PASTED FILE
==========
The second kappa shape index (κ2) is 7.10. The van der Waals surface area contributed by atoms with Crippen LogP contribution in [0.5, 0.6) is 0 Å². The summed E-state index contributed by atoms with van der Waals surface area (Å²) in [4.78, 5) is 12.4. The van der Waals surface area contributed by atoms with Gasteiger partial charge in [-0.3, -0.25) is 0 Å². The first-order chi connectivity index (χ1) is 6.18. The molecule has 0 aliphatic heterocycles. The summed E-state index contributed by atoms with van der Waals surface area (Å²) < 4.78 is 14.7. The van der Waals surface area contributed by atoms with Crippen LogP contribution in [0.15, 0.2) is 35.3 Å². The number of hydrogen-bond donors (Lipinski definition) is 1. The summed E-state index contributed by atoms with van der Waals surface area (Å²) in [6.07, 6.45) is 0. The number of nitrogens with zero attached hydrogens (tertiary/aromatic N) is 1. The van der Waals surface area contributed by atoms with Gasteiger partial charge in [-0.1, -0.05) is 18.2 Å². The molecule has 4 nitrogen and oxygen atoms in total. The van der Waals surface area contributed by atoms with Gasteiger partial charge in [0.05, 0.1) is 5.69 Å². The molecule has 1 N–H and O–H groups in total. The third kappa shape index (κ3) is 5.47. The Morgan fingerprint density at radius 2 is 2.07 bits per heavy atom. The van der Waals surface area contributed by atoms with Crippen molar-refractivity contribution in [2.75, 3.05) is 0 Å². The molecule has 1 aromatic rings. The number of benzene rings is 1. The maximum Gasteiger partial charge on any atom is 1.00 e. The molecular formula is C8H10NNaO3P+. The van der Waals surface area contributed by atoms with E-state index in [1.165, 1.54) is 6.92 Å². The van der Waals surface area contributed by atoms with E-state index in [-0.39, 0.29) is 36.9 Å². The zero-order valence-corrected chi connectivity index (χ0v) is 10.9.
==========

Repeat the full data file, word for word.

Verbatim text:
The second kappa shape index (κ2) is 7.10. The van der Waals surface area contributed by atoms with Crippen LogP contribution in [0.5, 0.6) is 0 Å². The summed E-state index contributed by atoms with van der Waals surface area (Å²) in [4.78, 5) is 12.4. The van der Waals surface area contributed by atoms with Gasteiger partial charge in [-0.3, -0.25) is 0 Å². The first-order chi connectivity index (χ1) is 6.18. The molecule has 0 aliphatic heterocycles. The summed E-state index contributed by atoms with van der Waals surface area (Å²) < 4.78 is 14.7. The van der Waals surface area contributed by atoms with Crippen LogP contribution in [0.15, 0.2) is 35.3 Å². The number of hydrogen-bond donors (Lipinski definition) is 1. The summed E-state index contributed by atoms with van der Waals surface area (Å²) in [6.07, 6.45) is 0. The number of nitrogens with zero attached hydrogens (tertiary/aromatic N) is 1. The van der Waals surface area contributed by atoms with Gasteiger partial charge in [-0.1, -0.05) is 18.2 Å². The molecule has 4 nitrogen and oxygen atoms in total. The van der Waals surface area contributed by atoms with Gasteiger partial charge in [0.05, 0.1) is 5.69 Å². The molecule has 1 N–H and O–H groups in total. The third kappa shape index (κ3) is 5.47. The Morgan fingerprint density at radius 2 is 2.07 bits per heavy atom. The van der Waals surface area contributed by atoms with Crippen molar-refractivity contribution in [2.75, 3.05) is 0 Å². The molecule has 1 aromatic rings. The number of benzene rings is 1. The maximum Gasteiger partial charge on any atom is 1.00 e. The molecular formula is C8H10NNaO3P+. The van der Waals surface area contributed by atoms with E-state index in [1.165, 1.54) is 6.92 Å². The van der Waals surface area contributed by atoms with E-state index in [-0.39, 0.29) is 36.9 Å². The zero-order valence-corrected chi connectivity index (χ0v) is 10.9.